The browser wars
The popularisation of the web brought commercial interests. Marc Andreessen left NCSA and together with Jim Clark founded Mosaic Communications, later renamed to Netscape Communications Corporation, and started work on what was to become Netscape Navigator. Version 1.0 of the software was released in December 1994.
Spyglass Inc. (the commercial arm of NCSA) licensed their Mosaic technology to Microsoft to form the basis of Internet Explorer. Version 1.0 was released in August 1995.
A rapid escalation soon followed, with Netscape and Microsoft each trying to get a competitive edge in terms of the features they support in order to attract developers. This has since become known as the browser wars. Opera maintained a small but steady presence throughout this period, and tried to innovate and support web standards as well as possible in these times.
The coming of web standards
During the browser wars, Microsoft and Netscape focused on implementing new features rather than on fixing problems with the features they already supported, and adding proprietary features and creating features that were in direct competition with existing features in the other browser, but implemented in an incompatible way.
Developers at the time were forced to deal with ever increasing levels of confusion when trying to build web sites, sometimes to the extent of building two different but effectively duplicate sites for the two main browsers, and other times just choosing to support only one browser and block others from using their sites. This was a terrible way of working, and the inevitable backlash from developers was not far away.
The formation of the W3C
In 1994, Tim Berners-Lee founded the World Wide Web Consortium (W3C) at the Massachusetts Institute of Technology, with support from CERN, DARPA (as ARPA had been renamed to) and the European Commission. The W3C’s vision was to standardize the protocols and technologies used to build the web such that the content would be available to as wide a population of the world as possible.
However, the W3C did not (and still do not) enforce their recommendations. Manufacturers only had to conform to the W3C documents if they wished to label their products as W3C-compliant. In practice, this was not a valuable selling point as almost all users of the web did not know, nor probably care, who the W3C were (this is still the case, to a large extent). Consequently, the browser wars of the nineties continued unabated.
The Web Standards Project
As a result, a group of professional web developers and designers banded together. This group called themselves the Web Standards Project (WaSP). The idea was that by calling the W3C documents standards rather than recommendations, they might be able to convince Microsoft and Netscape to support them.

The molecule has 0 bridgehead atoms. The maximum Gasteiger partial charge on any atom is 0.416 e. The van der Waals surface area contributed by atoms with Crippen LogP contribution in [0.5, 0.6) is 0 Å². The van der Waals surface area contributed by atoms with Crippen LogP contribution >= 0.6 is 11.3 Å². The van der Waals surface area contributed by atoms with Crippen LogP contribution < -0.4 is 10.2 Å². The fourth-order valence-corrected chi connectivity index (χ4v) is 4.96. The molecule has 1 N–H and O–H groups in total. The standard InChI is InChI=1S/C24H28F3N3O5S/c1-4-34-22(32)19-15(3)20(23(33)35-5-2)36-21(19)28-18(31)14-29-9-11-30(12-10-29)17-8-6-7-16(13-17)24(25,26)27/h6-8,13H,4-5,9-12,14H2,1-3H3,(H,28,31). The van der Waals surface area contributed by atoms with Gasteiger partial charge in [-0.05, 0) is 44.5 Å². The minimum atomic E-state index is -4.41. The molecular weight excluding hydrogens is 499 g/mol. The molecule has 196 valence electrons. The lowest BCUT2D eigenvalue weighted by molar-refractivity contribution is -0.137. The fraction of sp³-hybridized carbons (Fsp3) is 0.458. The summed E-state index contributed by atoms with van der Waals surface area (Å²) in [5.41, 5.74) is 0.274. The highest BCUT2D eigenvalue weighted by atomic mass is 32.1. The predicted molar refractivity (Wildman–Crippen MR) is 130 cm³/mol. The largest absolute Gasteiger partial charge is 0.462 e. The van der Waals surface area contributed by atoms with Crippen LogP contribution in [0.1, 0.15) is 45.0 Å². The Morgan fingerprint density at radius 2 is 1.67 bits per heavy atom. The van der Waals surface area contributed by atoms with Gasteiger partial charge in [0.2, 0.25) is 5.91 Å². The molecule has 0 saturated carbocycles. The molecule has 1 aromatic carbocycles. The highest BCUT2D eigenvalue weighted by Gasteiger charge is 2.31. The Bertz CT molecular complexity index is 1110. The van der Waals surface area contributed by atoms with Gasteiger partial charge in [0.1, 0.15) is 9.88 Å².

The early method of spreading the call to action was to use a traditional advertising technique called a roadblock, where a company would take out an advert on all broadcast channels at the same time, so no matter how a viewer would flick between channels, they would get exactly the same message. The WaSP published an article simultaneously on various web development focused sites including builder.com, Wired online, and some popular mailing lists.
Another technique the WaSP used was to ridicule the companies involved with the W3C (and other standards bodies) that focused more on creating new, often self-serving, features rather than working to get the basic existing standards supported correctly in their products to start with (this includes some browser companies that shall remain nameless here). This doesn’t mean that the WaSP ridiculed the W3C themselves, rather they ridiculed the companies that became W3C members and then misbehaved.
The W3C has a few full time staff, but most of the people who work on the standards are volunteers from member companies, eg. Microsoft, Opera, Mozilla, Apple, Google, IBM and Adobe, to name a few of the biggest ones.
This all sounds a bit negative, but the WaSP didn’t just sit there criticising people — they also helped. Seven members formed the CSS Samurai, who identified the top ten problems with the CSS support in Opera and other browsers (Opera fixed their problems, others did not).
The rise of web standards
In 2000, Microsoft released Internet Explorer 5 Macintosh Edition. This was a very important milestone, it being the default browser installed with the Mac OS at the time, and having a reasonable level of support for the W3C recommendations too. Along with Opera’s decent level of support for CSS and HTML, it contributed to a general positive movement, where web developers and designers finally felt comfortable designing sites using web standards, as they knew they would work to a reasonable level across multiple browsers.
The WaSP persuaded Netscape to postpone the release of the 5.0 version of Netscape Navigator until it was much more compliant (this work formed the basis of what is now Firefox, a very popular browser). The WaSP also created a Dreamweaver Task Force to encourage Macromedia to change their popular web authoring tool to encourage and support the creation of compliant sites.
The popular web development site A List Apart was redesigned early in 2001 and in an article describing how and why, stated:
In six months, a year, or two years at most, all sites will be designed with these standards. […] We can watch our skills grow obsolete, or start learning standards-based techniques now.